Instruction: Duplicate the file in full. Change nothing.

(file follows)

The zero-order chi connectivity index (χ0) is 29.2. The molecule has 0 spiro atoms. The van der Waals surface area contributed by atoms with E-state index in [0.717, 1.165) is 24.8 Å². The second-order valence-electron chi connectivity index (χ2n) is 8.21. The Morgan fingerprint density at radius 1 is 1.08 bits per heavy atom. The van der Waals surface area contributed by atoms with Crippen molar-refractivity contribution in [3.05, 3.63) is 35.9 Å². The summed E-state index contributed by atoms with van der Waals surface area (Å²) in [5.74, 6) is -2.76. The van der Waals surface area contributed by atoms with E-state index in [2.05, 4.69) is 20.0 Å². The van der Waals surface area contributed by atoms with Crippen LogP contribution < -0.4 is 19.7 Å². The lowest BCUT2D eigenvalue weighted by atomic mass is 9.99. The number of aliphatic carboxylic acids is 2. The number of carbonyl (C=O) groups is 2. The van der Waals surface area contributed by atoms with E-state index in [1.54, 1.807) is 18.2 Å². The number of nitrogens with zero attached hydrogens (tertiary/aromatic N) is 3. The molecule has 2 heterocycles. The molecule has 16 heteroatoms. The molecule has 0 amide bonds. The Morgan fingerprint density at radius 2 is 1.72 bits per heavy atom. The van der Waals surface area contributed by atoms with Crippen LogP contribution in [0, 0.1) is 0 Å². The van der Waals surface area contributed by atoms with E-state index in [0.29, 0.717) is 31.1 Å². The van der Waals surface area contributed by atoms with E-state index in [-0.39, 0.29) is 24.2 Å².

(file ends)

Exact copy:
The zero-order chi connectivity index (χ0) is 29.2. The molecule has 0 spiro atoms. The van der Waals surface area contributed by atoms with E-state index in [0.717, 1.165) is 24.8 Å². The second-order valence-electron chi connectivity index (χ2n) is 8.21. The Morgan fingerprint density at radius 1 is 1.08 bits per heavy atom. The van der Waals surface area contributed by atoms with Crippen molar-refractivity contribution in [3.05, 3.63) is 35.9 Å². The summed E-state index contributed by atoms with van der Waals surface area (Å²) in [5.74, 6) is -2.76. The van der Waals surface area contributed by atoms with E-state index in [2.05, 4.69) is 20.0 Å². The van der Waals surface area contributed by atoms with Crippen LogP contribution < -0.4 is 19.7 Å². The lowest BCUT2D eigenvalue weighted by atomic mass is 9.99. The number of aliphatic carboxylic acids is 2. The number of carbonyl (C=O) groups is 2. The van der Waals surface area contributed by atoms with E-state index in [1.54, 1.807) is 18.2 Å². The number of nitrogens with zero attached hydrogens (tertiary/aromatic N) is 3. The molecule has 2 heterocycles. The molecule has 16 heteroatoms. The molecule has 0 amide bonds. The Morgan fingerprint density at radius 2 is 1.72 bits per heavy atom. The van der Waals surface area contributed by atoms with Crippen LogP contribution in [0, 0.1) is 0 Å². The van der Waals surface area contributed by atoms with E-state index in [0.29, 0.717) is 31.1 Å². The van der Waals surface area contributed by atoms with E-state index in [-0.39, 0.29) is 24.2 Å².